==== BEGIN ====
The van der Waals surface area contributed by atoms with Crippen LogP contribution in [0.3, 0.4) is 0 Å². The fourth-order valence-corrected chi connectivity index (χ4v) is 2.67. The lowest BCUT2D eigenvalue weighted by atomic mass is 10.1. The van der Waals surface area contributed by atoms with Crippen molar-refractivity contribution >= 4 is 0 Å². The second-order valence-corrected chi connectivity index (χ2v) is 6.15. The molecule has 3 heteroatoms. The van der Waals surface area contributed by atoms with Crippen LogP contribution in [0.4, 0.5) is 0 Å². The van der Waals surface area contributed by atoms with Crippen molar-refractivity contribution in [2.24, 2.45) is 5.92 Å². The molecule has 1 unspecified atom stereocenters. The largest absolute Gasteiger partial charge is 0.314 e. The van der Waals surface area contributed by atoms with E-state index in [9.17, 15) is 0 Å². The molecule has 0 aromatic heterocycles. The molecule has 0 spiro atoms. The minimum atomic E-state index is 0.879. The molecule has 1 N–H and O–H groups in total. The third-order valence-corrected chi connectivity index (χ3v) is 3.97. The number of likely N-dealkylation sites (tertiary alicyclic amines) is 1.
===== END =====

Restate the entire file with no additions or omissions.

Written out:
The van der Waals surface area contributed by atoms with Crippen LogP contribution in [0.3, 0.4) is 0 Å². The fourth-order valence-corrected chi connectivity index (χ4v) is 2.67. The lowest BCUT2D eigenvalue weighted by atomic mass is 10.1. The van der Waals surface area contributed by atoms with Crippen molar-refractivity contribution >= 4 is 0 Å². The second-order valence-corrected chi connectivity index (χ2v) is 6.15. The molecule has 3 heteroatoms. The van der Waals surface area contributed by atoms with Crippen LogP contribution in [0.4, 0.5) is 0 Å². The van der Waals surface area contributed by atoms with Crippen molar-refractivity contribution in [2.24, 2.45) is 5.92 Å². The molecule has 1 unspecified atom stereocenters. The largest absolute Gasteiger partial charge is 0.314 e. The van der Waals surface area contributed by atoms with E-state index in [9.17, 15) is 0 Å². The molecule has 0 aromatic heterocycles. The molecule has 0 spiro atoms. The minimum atomic E-state index is 0.879. The molecule has 1 N–H and O–H groups in total. The third-order valence-corrected chi connectivity index (χ3v) is 3.97. The number of likely N-dealkylation sites (tertiary alicyclic amines) is 1.